Title of Oral/Poster Presentation

Financial strain, employment, and subjective stressors over time among caregivers of individuals with dementia

Class

Article

College

Emma Eccles Jones College of Education and Human Services

Faculty Mentor

Yin Liu

Presentation Type

Poster Presentation

Abstract

This study examined how financial strain and employment impact subjective stress over 12 months in 184 family caregivers of individuals with dementia. Subjective stressors of role overload, role captivity, and employment status were measured at baseline, 6-, and 12-months. Self reports on financial insufficiency were measured at baseline only. Growth curve analyses were conducted to examine within-person changes in subjective stress of caregiving and associations with employment and financial strains. The findings showed that caregivers with greater financial strain at baseline had higher levels of overload and increasing captivity longitudinally. Although caregivers who were consistently unemployed reported lower role overload, they also had steeper increase over time than those who consistently worked. To conclude, while a caregiver’s perception of financial strain does add to the long-term stress of the role, his or her employment outside the home may have complex associations with feelings of stress over time.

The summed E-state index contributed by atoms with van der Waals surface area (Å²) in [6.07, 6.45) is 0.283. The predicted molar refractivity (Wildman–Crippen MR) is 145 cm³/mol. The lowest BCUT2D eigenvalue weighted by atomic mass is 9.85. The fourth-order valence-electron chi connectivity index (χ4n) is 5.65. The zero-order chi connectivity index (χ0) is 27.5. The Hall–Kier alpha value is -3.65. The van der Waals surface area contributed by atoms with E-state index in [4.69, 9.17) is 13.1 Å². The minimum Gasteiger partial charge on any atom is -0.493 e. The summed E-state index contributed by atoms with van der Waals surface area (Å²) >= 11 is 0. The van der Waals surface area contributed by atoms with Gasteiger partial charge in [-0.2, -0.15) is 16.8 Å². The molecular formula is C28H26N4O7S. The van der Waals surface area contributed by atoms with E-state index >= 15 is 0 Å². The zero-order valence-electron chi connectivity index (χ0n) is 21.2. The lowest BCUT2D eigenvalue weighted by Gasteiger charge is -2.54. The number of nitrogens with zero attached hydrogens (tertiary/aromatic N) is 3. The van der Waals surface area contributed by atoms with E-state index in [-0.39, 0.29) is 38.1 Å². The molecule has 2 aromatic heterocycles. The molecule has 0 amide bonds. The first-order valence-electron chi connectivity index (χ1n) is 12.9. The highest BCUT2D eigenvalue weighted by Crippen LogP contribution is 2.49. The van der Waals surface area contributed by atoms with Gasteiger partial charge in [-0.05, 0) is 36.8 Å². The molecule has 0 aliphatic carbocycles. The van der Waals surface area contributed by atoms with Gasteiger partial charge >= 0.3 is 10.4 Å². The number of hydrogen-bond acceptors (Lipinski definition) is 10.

Location

The South Atrium

Start Date

4-12-2018 3:00 PM

End Date

4-12-2018 4:15 PM

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Apr 12th, 3:00 PM Apr 12th, 4:15 PM

Financial strain, employment, and subjective stressors over time among caregivers of individuals with dementia

The South Atrium

This study examined how financial strain and employment impact subjective stress over 12 months in 184 family caregivers of individuals with dementia. Subjective stressors of role overload, role captivity, and employment status were measured at baseline, 6-, and 12-months. Self reports on financial insufficiency were measured at baseline only. Growth curve analyses were conducted to examine within-person changes in subjective stress of caregiving and associations with employment and financial strains. The findings showed that caregivers with greater financial strain at baseline had higher levels of overload and increasing captivity longitudinally. Although caregivers who were consistently unemployed reported lower role overload, they also had steeper increase over time than those who consistently worked. To conclude, while a caregiver’s perception of financial strain does add to the long-term stress of the role, his or her employment outside the home may have complex associations with feelings of stress over time.